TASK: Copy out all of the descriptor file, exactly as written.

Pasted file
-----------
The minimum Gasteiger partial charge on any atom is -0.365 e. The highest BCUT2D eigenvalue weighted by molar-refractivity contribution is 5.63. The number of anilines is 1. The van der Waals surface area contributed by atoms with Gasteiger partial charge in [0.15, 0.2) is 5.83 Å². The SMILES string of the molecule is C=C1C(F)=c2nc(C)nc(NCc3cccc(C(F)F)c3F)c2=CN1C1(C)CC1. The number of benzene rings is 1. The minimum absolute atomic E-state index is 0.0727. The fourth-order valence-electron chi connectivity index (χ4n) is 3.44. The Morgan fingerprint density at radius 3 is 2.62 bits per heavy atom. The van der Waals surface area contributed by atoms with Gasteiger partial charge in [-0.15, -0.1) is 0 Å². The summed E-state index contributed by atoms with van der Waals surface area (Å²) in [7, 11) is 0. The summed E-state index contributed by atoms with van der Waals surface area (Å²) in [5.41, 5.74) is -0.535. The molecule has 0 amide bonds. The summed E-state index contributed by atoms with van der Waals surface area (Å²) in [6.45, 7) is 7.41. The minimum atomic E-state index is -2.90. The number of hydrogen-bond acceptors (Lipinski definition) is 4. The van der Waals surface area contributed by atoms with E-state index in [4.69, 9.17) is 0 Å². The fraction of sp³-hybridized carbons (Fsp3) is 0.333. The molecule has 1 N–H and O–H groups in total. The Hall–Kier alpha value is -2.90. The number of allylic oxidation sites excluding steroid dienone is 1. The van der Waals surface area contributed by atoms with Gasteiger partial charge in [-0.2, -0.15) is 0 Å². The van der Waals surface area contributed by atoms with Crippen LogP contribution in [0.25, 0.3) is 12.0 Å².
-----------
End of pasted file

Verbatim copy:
The minimum Gasteiger partial charge on any atom is -0.365 e. The highest BCUT2D eigenvalue weighted by molar-refractivity contribution is 5.63. The number of anilines is 1. The van der Waals surface area contributed by atoms with Gasteiger partial charge in [0.15, 0.2) is 5.83 Å². The SMILES string of the molecule is C=C1C(F)=c2nc(C)nc(NCc3cccc(C(F)F)c3F)c2=CN1C1(C)CC1. The number of benzene rings is 1. The minimum absolute atomic E-state index is 0.0727. The fourth-order valence-electron chi connectivity index (χ4n) is 3.44. The Morgan fingerprint density at radius 3 is 2.62 bits per heavy atom. The van der Waals surface area contributed by atoms with Gasteiger partial charge in [-0.15, -0.1) is 0 Å². The summed E-state index contributed by atoms with van der Waals surface area (Å²) in [7, 11) is 0. The summed E-state index contributed by atoms with van der Waals surface area (Å²) in [5.41, 5.74) is -0.535. The molecule has 0 amide bonds. The summed E-state index contributed by atoms with van der Waals surface area (Å²) in [6.45, 7) is 7.41. The minimum atomic E-state index is -2.90. The number of hydrogen-bond acceptors (Lipinski definition) is 4. The van der Waals surface area contributed by atoms with E-state index in [4.69, 9.17) is 0 Å². The fraction of sp³-hybridized carbons (Fsp3) is 0.333. The molecule has 1 N–H and O–H groups in total. The Hall–Kier alpha value is -2.90. The number of allylic oxidation sites excluding steroid dienone is 1. The van der Waals surface area contributed by atoms with Gasteiger partial charge in [-0.2, -0.15) is 0 Å². The van der Waals surface area contributed by atoms with Crippen LogP contribution in [0.25, 0.3) is 12.0 Å².